Is South Korea Looking to Capitalize on Macau’s Slumping Tourist Appeal?

With casino revenue down across the board in China’s Special Administrative Region of Macau thanks to intense anti-corruption campaigns by Beijing, the door is open for other Asian gambling hubs to rapidly increase market share and revenue in the extremely competitive gaming industry. With this information in mind, South Korea is looking to continue its growth into a more attractive gambling destination for both foreign tourists and high-rollers. On the heels of a March 2014 decision to approve construction of the nation’s first foreign-owned casino resort, the home of Asia’s fourth-largest economy has now released word on the imminent approval of two more casino resorts, as well as approximately 5,000 new hotel rooms, this year. South Korea estimates that the new casinos could provide a major boost in tourism in the coming years.

The rapidly expanding Chinese tourist market is driving the leaders of surrounding countries to create and improve destination cities in order to capitalize on the huge revenue potential. If South Korea approves the new construction, the country will hand-pick operators, who will be expected to invest around one trillion won ($926 million) each into the two integrated resort complexes and foreigner-only casinos by the second half of this year. The new construction plans are, reportedly, the beginnings of a three-year plan to boost the country’s economy.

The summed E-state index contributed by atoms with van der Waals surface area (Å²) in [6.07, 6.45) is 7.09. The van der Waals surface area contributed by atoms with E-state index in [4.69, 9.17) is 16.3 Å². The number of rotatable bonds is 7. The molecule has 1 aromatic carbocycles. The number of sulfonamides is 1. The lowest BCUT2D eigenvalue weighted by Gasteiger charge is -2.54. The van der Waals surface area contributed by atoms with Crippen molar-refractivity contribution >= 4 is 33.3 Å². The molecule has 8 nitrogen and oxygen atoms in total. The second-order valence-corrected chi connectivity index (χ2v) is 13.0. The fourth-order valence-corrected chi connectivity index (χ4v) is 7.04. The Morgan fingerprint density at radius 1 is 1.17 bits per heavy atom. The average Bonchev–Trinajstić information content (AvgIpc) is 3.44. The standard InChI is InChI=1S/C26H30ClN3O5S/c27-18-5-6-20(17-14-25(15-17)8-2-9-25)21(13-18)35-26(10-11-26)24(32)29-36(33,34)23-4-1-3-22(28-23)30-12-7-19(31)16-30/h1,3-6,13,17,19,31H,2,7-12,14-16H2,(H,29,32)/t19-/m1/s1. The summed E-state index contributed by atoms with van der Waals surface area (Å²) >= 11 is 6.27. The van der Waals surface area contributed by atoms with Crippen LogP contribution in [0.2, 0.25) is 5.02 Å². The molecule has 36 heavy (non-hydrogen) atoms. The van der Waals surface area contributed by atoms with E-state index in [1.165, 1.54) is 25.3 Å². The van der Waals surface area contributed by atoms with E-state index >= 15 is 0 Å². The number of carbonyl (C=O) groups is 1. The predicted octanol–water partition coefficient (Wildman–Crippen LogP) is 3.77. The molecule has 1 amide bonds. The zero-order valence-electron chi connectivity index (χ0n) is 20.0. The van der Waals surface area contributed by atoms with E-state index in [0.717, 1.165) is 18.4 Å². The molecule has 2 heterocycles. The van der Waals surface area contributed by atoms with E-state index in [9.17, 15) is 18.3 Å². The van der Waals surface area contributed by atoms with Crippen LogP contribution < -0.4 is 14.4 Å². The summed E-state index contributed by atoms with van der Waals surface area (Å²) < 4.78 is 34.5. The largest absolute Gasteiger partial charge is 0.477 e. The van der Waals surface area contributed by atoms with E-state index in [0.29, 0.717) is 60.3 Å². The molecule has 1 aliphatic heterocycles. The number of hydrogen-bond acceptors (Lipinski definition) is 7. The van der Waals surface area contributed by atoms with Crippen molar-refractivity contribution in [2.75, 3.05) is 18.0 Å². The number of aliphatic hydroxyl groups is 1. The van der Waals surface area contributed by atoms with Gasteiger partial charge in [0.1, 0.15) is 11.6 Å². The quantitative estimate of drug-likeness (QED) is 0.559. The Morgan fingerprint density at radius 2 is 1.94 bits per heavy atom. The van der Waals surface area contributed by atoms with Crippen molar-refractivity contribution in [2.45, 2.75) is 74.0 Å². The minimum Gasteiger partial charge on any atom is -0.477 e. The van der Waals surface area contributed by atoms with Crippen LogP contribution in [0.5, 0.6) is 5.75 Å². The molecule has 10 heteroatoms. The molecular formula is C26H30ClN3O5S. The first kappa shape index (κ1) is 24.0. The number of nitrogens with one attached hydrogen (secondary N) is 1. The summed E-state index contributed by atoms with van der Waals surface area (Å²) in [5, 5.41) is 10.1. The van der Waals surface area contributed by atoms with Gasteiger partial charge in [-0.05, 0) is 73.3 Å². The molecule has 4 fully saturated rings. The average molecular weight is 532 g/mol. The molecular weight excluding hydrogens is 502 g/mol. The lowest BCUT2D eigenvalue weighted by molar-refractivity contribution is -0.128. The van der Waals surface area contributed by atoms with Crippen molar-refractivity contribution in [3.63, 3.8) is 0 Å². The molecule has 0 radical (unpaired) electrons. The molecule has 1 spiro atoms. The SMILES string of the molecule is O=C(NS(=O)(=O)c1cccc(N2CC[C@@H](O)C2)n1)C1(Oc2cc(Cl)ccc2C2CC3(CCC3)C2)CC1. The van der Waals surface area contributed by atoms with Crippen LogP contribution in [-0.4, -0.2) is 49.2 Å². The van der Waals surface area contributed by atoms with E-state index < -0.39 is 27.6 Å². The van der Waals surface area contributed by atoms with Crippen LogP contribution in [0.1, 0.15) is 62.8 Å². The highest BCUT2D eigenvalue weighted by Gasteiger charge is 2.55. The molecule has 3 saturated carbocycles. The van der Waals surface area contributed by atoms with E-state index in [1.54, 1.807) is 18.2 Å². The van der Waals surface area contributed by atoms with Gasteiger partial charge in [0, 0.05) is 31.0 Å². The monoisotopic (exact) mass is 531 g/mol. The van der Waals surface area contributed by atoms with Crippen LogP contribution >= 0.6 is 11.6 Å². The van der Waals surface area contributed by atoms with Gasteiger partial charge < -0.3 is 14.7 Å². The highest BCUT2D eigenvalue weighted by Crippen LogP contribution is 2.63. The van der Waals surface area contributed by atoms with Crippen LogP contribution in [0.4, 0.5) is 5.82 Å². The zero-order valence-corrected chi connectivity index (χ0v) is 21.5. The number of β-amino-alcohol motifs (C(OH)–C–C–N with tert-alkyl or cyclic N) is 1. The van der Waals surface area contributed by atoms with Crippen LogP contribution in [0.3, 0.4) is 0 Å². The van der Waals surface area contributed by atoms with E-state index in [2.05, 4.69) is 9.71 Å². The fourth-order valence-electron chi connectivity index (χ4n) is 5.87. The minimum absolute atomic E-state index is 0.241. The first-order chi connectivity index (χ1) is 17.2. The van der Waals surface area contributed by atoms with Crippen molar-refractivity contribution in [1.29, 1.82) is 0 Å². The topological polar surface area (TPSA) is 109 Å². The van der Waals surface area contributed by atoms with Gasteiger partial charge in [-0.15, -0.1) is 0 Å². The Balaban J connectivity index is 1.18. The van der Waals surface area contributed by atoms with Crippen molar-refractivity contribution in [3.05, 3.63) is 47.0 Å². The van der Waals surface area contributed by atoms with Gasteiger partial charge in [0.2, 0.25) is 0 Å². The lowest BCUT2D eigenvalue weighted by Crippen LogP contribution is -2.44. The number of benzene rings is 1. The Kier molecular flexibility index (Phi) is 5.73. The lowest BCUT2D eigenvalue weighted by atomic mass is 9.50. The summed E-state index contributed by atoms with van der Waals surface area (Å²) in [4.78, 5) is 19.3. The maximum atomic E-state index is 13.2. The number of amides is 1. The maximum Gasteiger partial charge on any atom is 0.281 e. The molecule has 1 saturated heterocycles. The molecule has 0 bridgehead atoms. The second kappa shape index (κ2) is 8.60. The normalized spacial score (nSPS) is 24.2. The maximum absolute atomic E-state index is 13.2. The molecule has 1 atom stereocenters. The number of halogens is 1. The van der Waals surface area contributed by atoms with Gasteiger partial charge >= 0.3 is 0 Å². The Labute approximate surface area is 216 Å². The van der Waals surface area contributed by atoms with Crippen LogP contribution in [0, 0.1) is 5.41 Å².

Last year, South Korean officials approved the construction of two casino resorts in the city of Incheon, which is located approximately 17 miles (27 km) from the country’s capital of Seoul. A consortium of U.S.-based Caesars Entertainment Corp. and Lippo Ltd. of Hong Kong will undertake the construction of the initial gambling, hotel and shopping project, which was granted preliminary approval for Phase I construction last year. A joint venture between local company Paradise Co Ltd. and Sega Sammy Holdings, Inc. of Japan is leading the construction of the second currently approved resort.

The gaming boom doesn’t stop in Incheon, however. An additional consortium is seeking approval to break ground on an integrated resort project on the island of Jeju, which is already a hotspot for Chinese tourism. The addition of four new duty free stores in Seoul and Jeju are also aimed at capitalizing on the country’s thriving tourism industry. South Korea currently has 17 casinos, with 16 open only to foreign visitors. Revenue in these casinos increased by an average of 15 percent per year for a five year period ending in 2012, and the country is looking for continued growth in the coming years. The new projects will be the first to offer resort-style amenities, such as spas, restaurants and shows, to gamblers in the country.

In 2014, the number of Chinese tourists to visit South Korea increased by nearly 41 percent, according to reports released by the Korea Tourism Organization. A growing number of casino resorts is expected to bring an even larger explosive growth to the country’s tourism revenue in upcoming years. With Mainland Chinese tourists currently flocking to international destinations to take advantage of gaming away from the watchful eye of Beijing, Asian tourist destinations are racing to absorb a piece of the one of the world’s most active tourist populations.


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